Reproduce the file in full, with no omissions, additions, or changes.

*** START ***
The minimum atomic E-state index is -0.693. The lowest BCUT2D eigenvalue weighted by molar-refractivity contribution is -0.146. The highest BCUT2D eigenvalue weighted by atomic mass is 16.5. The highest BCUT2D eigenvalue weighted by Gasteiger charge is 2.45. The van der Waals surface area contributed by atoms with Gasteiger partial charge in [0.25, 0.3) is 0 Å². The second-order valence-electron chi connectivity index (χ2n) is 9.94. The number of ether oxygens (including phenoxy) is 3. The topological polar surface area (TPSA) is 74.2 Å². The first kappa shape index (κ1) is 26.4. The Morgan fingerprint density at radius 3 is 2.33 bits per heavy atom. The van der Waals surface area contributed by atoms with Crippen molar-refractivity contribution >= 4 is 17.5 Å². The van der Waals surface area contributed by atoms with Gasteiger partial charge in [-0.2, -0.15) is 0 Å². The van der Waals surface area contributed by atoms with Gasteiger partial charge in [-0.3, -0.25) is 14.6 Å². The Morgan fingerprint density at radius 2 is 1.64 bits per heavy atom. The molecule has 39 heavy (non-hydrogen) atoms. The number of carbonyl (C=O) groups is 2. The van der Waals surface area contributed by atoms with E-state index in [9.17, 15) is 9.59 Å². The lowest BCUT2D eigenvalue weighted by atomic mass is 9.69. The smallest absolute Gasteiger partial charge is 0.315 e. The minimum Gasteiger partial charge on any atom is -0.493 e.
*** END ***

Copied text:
The minimum atomic E-state index is -0.693. The lowest BCUT2D eigenvalue weighted by molar-refractivity contribution is -0.146. The highest BCUT2D eigenvalue weighted by atomic mass is 16.5. The highest BCUT2D eigenvalue weighted by Gasteiger charge is 2.45. The van der Waals surface area contributed by atoms with Gasteiger partial charge in [0.25, 0.3) is 0 Å². The second-order valence-electron chi connectivity index (χ2n) is 9.94. The number of ether oxygens (including phenoxy) is 3. The topological polar surface area (TPSA) is 74.2 Å². The first kappa shape index (κ1) is 26.4. The Morgan fingerprint density at radius 3 is 2.33 bits per heavy atom. The van der Waals surface area contributed by atoms with Crippen molar-refractivity contribution >= 4 is 17.5 Å². The van der Waals surface area contributed by atoms with Gasteiger partial charge in [-0.2, -0.15) is 0 Å². The van der Waals surface area contributed by atoms with Gasteiger partial charge in [-0.3, -0.25) is 14.6 Å². The Morgan fingerprint density at radius 2 is 1.64 bits per heavy atom. The molecule has 39 heavy (non-hydrogen) atoms. The number of carbonyl (C=O) groups is 2. The van der Waals surface area contributed by atoms with E-state index in [9.17, 15) is 9.59 Å². The lowest BCUT2D eigenvalue weighted by atomic mass is 9.69. The smallest absolute Gasteiger partial charge is 0.315 e. The minimum Gasteiger partial charge on any atom is -0.493 e.